Opening Day Nears for High Desert Prison

TIMES STAFF WRITER

On Feb. 1, if the current schedule holds, busloads of inmates will begin arriving at the new state prison in Lancaster, ending a six-year battle over the $207-million project and giving the Antelope Valley a major new institution.

When the gates close behind the inmates, Los Angeles County--which accounts for nearly 40% of California's prison population--will finally get its first operational state prison. And Antelope Valley residents will get a 252-acre fortress community that is expected to pump about $50 million a year into the economy.

It hasn't always been a friendly pairing. Local leaders for years denounced the prison as a menace. Lancaster and the county sued--unsuccessfully--to stop it. But now that the prison is built, local residents can take some solace in the promise of getting at least 300 of its 800 new jobs.

The 1.2-million-square-foot complex was ready to house inmates in mid-1992, but the opening was delayed until February to save staffing costs because of the state's money shortage. Along the way, the state's plan to build a sister prison in East Los Angeles--a key element of a delicate political compromise that led to the original prison plan--was killed by intense opposition from residents there.

The site was half of a "pain-for-pain" compromise approved by the state Legislature in 1987 to place one prison in the Republican high desert and another in the Democratic East L.A. area. Faced with continuing protests by Eastside residents, Gov. Pete Wilson signed a bill in September that abandoned plans for that half of the bargain.

Lancaster Warden Otis Thurman and his staff have been hurriedly preparing for their debut. "I can run a prison blindfolded. But I don't think 30 years of work prepared me for this kind of activation. I don't think it's anything I'd like to do again," said the former Chino state prison warden.

"It's just like starting a new city. Everything you have in a city we have to initiate here," said state Department of Corrections Lt. J.R. Andrews, a prison spokesman. That includes naming the prison's street and even setting up sweat lodges as sites of worship for American Indian inmates, Andrews said.

One unresolved detail, however, is the new prison's name. State officials picked the name California State Prison--Antelope Valley. But that enraged local officials who didn't want a prison name linked with the valley. So the likely new name will be California State Prison--Los Angeles County, according to Thurman and county officials.

Another issue is the capacity of the new prison. State officials call it a 2,200-bed complex. But it was built with two metal bunks per cell, so the prison actually can house 4,200 inmates. And Thurman predicts his prison will top 3,000 inmates and will be heading toward 4,000 soon after opening.

Most of the Lancaster prison's slated 512 state correctional officers will transfer from other facilities, giving the new operation an experienced work force. But Thurman said most of the facility's teachers, medical staff, kitchen workers and clerical help will be hired locally.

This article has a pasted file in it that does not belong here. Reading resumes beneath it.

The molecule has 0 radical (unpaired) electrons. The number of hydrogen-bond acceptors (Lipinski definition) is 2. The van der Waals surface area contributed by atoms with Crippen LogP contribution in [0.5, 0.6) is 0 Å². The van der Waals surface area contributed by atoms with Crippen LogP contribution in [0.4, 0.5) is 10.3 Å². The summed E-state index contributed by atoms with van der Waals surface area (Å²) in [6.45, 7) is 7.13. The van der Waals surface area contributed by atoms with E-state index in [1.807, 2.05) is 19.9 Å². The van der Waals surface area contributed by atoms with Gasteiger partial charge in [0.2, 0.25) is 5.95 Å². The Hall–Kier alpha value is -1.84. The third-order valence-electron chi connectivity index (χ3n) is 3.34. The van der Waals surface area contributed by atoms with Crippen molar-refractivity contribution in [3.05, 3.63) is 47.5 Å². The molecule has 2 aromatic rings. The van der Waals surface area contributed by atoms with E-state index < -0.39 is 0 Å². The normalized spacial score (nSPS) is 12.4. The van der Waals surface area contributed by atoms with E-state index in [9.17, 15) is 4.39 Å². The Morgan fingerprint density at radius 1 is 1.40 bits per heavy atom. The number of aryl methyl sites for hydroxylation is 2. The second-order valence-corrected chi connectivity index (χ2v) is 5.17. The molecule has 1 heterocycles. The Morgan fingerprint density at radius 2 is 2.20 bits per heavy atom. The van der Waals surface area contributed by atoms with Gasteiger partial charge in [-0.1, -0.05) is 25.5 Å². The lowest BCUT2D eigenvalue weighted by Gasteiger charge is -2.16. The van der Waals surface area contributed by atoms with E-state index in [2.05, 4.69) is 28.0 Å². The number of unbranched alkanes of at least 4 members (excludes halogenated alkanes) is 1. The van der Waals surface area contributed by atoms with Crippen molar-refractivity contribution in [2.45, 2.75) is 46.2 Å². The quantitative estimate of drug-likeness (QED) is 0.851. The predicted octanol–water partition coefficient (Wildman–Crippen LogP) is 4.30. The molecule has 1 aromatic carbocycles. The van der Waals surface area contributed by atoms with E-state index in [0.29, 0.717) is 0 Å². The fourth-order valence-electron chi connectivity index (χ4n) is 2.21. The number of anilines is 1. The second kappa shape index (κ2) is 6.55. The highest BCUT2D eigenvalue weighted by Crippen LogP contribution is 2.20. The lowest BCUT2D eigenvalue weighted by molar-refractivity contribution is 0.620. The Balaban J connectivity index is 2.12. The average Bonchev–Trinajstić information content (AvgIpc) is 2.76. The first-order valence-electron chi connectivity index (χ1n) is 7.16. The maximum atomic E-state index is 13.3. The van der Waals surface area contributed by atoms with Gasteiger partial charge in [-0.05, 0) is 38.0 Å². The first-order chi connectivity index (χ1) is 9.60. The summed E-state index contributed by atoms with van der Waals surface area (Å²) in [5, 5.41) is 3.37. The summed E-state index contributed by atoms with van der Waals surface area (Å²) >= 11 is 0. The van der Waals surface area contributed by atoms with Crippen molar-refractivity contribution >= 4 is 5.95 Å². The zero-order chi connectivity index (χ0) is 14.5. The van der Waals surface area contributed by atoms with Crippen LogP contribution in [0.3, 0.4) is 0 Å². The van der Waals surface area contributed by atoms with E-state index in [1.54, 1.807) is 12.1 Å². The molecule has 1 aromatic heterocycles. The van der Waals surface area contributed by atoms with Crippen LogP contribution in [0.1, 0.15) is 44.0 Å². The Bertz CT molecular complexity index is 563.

The prison site itself, formerly owned by the county, is on the west side of Lancaster about two miles west of the developed portion of the city. The property, north of Avenue J between 50th and 60th Streets West, adjoins the county's High Desert Hospital and Mira Loma jail.

For now, nothing else surrounds the prison except for Kaufman & Broad's 559-house California Horizon tract under construction south of Avenue J at 60th Street. But Andrews said he didn't think many prison officers would want to buy a house with a back-yard view of their workplace.

Thurman said the state will not automatically send Los Angeles County convicts to Lancaster, although inmates themselves may request it. As of June 30, the county accounted for 40,726 of the 104,352 inmates in the state's overcrowded prison system, now operating at 186% of design capacity.

"They've got a lot of folks around the state waiting to come," the Lancaster warden said. The 200 minimum-security inmates who will help run the complex and perform community service work are due first, followed by medium-security and then maximum-security inmates in the later weeks.

The prison itself is divided into five semi-separate facilities: the dormitory quarters for the 200 minimum-security inmates, two medium-security complexes totaling 1,000 cells, and two maximum-security complexes totaling another 1,000 cells, prison officials said.

The prison also will have work areas for inmates, including a laundry, a factory to produce detergents and cleaning supplies and a print shop. The entire inmate area is surrounded by several razor-wire-topped fences and ringed with a dozen towers staffed by rifle-toting officers.

Some residents are nervous about the new facility, even though state officials insist prisons tend to reduce crime rates in their host communities because the large number of guards increases the percentage of peace officers in the population. "We've really been accepted and we're working hard at that," Thurman said. He invited the public to a daylong prison open house Jan. 13.

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